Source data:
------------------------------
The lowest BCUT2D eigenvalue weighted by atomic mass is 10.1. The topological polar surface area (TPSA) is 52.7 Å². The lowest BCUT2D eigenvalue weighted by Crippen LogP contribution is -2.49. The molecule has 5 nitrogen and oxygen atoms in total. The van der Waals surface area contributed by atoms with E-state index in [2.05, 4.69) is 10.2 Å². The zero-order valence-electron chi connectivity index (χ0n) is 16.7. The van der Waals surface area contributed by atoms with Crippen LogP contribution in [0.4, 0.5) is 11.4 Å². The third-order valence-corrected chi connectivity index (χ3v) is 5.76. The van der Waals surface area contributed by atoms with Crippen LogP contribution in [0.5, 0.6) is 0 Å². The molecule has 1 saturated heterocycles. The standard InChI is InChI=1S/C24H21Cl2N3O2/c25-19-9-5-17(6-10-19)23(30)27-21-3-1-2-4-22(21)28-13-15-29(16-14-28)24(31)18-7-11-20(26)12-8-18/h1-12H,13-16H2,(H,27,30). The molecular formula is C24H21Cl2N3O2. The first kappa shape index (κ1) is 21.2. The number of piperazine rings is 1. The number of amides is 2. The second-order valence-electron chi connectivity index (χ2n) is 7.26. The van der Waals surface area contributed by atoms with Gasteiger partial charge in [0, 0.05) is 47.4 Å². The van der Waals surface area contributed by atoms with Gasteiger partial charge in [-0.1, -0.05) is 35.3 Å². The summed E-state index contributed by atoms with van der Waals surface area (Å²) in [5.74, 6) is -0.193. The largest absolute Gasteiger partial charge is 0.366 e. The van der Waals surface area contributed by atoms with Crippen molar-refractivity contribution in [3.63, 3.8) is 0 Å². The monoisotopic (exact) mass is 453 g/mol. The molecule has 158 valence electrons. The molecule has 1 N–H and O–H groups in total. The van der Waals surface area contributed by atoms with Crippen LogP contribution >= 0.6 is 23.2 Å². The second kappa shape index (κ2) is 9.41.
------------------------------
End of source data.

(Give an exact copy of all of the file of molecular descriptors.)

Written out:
The lowest BCUT2D eigenvalue weighted by atomic mass is 10.1. The topological polar surface area (TPSA) is 52.7 Å². The lowest BCUT2D eigenvalue weighted by Crippen LogP contribution is -2.49. The molecule has 5 nitrogen and oxygen atoms in total. The van der Waals surface area contributed by atoms with E-state index in [2.05, 4.69) is 10.2 Å². The zero-order valence-electron chi connectivity index (χ0n) is 16.7. The van der Waals surface area contributed by atoms with Crippen LogP contribution in [0.4, 0.5) is 11.4 Å². The third-order valence-corrected chi connectivity index (χ3v) is 5.76. The van der Waals surface area contributed by atoms with Crippen LogP contribution in [0.5, 0.6) is 0 Å². The molecule has 1 saturated heterocycles. The standard InChI is InChI=1S/C24H21Cl2N3O2/c25-19-9-5-17(6-10-19)23(30)27-21-3-1-2-4-22(21)28-13-15-29(16-14-28)24(31)18-7-11-20(26)12-8-18/h1-12H,13-16H2,(H,27,30). The molecular formula is C24H21Cl2N3O2. The first kappa shape index (κ1) is 21.2. The number of piperazine rings is 1. The number of amides is 2. The second-order valence-electron chi connectivity index (χ2n) is 7.26. The van der Waals surface area contributed by atoms with Gasteiger partial charge in [0, 0.05) is 47.4 Å². The van der Waals surface area contributed by atoms with Gasteiger partial charge in [-0.1, -0.05) is 35.3 Å². The summed E-state index contributed by atoms with van der Waals surface area (Å²) in [5.74, 6) is -0.193. The largest absolute Gasteiger partial charge is 0.366 e. The van der Waals surface area contributed by atoms with Crippen molar-refractivity contribution in [3.63, 3.8) is 0 Å². The monoisotopic (exact) mass is 453 g/mol. The molecule has 158 valence electrons. The molecule has 1 N–H and O–H groups in total. The van der Waals surface area contributed by atoms with Crippen LogP contribution >= 0.6 is 23.2 Å². The second kappa shape index (κ2) is 9.41.